WATCH: Rookie Florida pilot lands on NC freeway after engine failure

SPARTANBURG, SC (WSPA) – An airline pilot with limited experience made a difficult emergency landing in North Carolina when his plane’s engine quit over a heavily wooded area in the Great Smoky Mountains.

Vince Fraser, 31, who has less than 100 flying hours, lost engine power in his 1967 Aero Commander single-engine plane and struggled to find a suitable location to land the plane in the county’s dense forests of Swain, located in the southern Appalachians of North Carolina.

Vince Fraser and his stepfather (Courtesy of Vince Fraser)

Fraser and his stepfather were on a trip to view a property they wanted to buy in North Carolina near Lake Fontana. After viewing the property, Fraser attempted to fly out of the lake basin to return to the airport. The aircraft then lost power.

“When I started to climb, the plane kind of stopped climbing,” he said. “I had to dive more to keep up the speed.”

Trying to stay calm, he ran through a checklist of the steps needed to restart the engine in the event of a failure. It started.

Fraser said it took his stepfather a few moments to realize it wasn’t a prank.

“He looked at me and said, ‘Do whatever you can. Do what you can do. I trust you,'” Fraser recalled.

As he scanned the landscape for a place to land, Fraser soon realized that there was no opening to land the plane. The terrain was covered in dense woods, which also obscured any small roads he might have used as a trail in the area.

“There’s just nowhere to land,” he said.

That’s when the plane stalled. Fraser ran through the checklist, starting the plane’s engine for the second time. A few minutes later, the plane’s engine flamed out again. Fraser went through his checklist and the plane’s engine started for the last time.

He wouldn’t do it again.

“I restarted the plane three times. It just won’t stay running. It keeps shutting down mid-flight. It’s windmill – the propeller is spinning but we’re not getting any power,” Fraser said.

With hope fading, Fraser said he turned to his stepfather and apologized for putting him in danger.

“I told him I’m sorry and that I love him. From there it’s just a commitment,” he said. “Let’s see what happens. best we can.

As he scanned the terrain for a place to land the plane, Fraser said he noticed a bridge in the distance.

“So we come to the bridge, probably 1,500 feet from that bridge. I look down, and I see all the people on the bridge, and I see how narrow it is and how short the bridge is.

Landing would be too risky, Fraser determined, and would have endangered those on deck.

“It would just be a bad result,” he said. “I can almost guarantee you… a horrible outcome.”

The bridge, however, gave him an idea. Below the span, he noticed a river and decided to land the plane in the water.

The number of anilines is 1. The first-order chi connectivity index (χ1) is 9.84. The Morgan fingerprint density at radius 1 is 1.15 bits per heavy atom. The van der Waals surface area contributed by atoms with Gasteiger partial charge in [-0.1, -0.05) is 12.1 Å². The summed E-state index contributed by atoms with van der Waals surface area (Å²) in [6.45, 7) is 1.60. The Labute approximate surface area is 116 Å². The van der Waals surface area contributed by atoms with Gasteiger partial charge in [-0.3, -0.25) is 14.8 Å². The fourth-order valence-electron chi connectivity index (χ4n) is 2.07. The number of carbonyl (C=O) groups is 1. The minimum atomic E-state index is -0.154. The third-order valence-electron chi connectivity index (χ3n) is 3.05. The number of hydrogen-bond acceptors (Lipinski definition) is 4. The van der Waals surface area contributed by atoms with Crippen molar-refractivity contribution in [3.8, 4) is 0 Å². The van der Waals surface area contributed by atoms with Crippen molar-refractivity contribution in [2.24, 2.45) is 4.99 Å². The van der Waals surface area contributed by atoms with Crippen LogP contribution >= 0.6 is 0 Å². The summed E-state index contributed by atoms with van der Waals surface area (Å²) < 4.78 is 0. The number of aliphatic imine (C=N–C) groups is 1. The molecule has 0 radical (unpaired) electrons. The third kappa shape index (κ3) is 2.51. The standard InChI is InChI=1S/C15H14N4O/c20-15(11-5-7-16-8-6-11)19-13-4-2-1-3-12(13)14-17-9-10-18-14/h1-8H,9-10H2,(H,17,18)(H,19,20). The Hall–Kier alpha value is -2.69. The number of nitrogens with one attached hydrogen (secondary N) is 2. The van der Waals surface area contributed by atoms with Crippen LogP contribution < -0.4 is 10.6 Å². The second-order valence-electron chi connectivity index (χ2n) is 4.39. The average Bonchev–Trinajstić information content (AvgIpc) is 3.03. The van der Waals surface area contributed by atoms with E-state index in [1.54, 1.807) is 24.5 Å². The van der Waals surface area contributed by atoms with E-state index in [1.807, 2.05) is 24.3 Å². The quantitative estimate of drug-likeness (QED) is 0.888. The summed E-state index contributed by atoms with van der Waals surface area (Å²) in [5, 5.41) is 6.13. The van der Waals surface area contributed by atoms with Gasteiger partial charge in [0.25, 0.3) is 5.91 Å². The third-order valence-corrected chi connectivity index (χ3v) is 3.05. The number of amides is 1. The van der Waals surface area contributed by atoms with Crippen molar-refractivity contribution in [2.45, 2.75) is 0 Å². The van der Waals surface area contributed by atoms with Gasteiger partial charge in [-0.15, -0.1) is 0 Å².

“I’m going to the river. I line up perfectly towards the river, and I look to my left, and there’s highway 19. You couldn’t see it before because of all the valleys and mountains and trees, but it just appears” , did he declare.

He says the plane had just enough altitude to land on the road.

“Now we’re heading to Highway 19. I see power lines. I see cars, curves, trees, hills. I have no other choice. It’s the only and best option for us right now,” he said.

Fraser flew the plane under power lines and approached the freeway. He pointed the plane’s nose down to pick up speed, passing cars below in the process.

He then landed the plane on its wheels on Highway 19 just west of the TA Sandlin Memorial Bridge over the Little Tennessee River. The cars behind him had slowed down.

People soon gathered around his plane, which came to a safe stop on the freeway – and right in front of a stop sign.

The whole ordeal, start to finish, was over in about three minutes, he said, after later viewing video footage of the flight he captured with a GoPro camera and shared with the WSPA.

Fraser said he was too focused on trying to get the plane off the road to clear the way for the cars that he didn’t even pay attention to onlookers.

Local firefighters and the North Carolina State Highway Patrol arrived within minutes, he said.

“They stopped and I just stood in front of the plane, took a deep breath and tried to pull myself together,” Fraser said.

A mechanic later discovered that the cause of the engine failure was a fuel problem with one of the two tanks in the wings. Only one powered the engine – fuel from the other tank appeared to be clogged and not letting fuel through.

After a quick cleaning of the tanks and fuel line, Fraser and his father-in-law got the plane off the mountain three days later. After a short stopover, they returned home to Cape Coral, Florida on Thursday, July 7.

The experience, while “traumatic,” strengthened Fraser’s relationship with his stepfather, he said.

“Now when I give him a hug, I really kiss him,” Fraser said. “I don’t know if it changed our love for each other, but it definitely made it stronger.”

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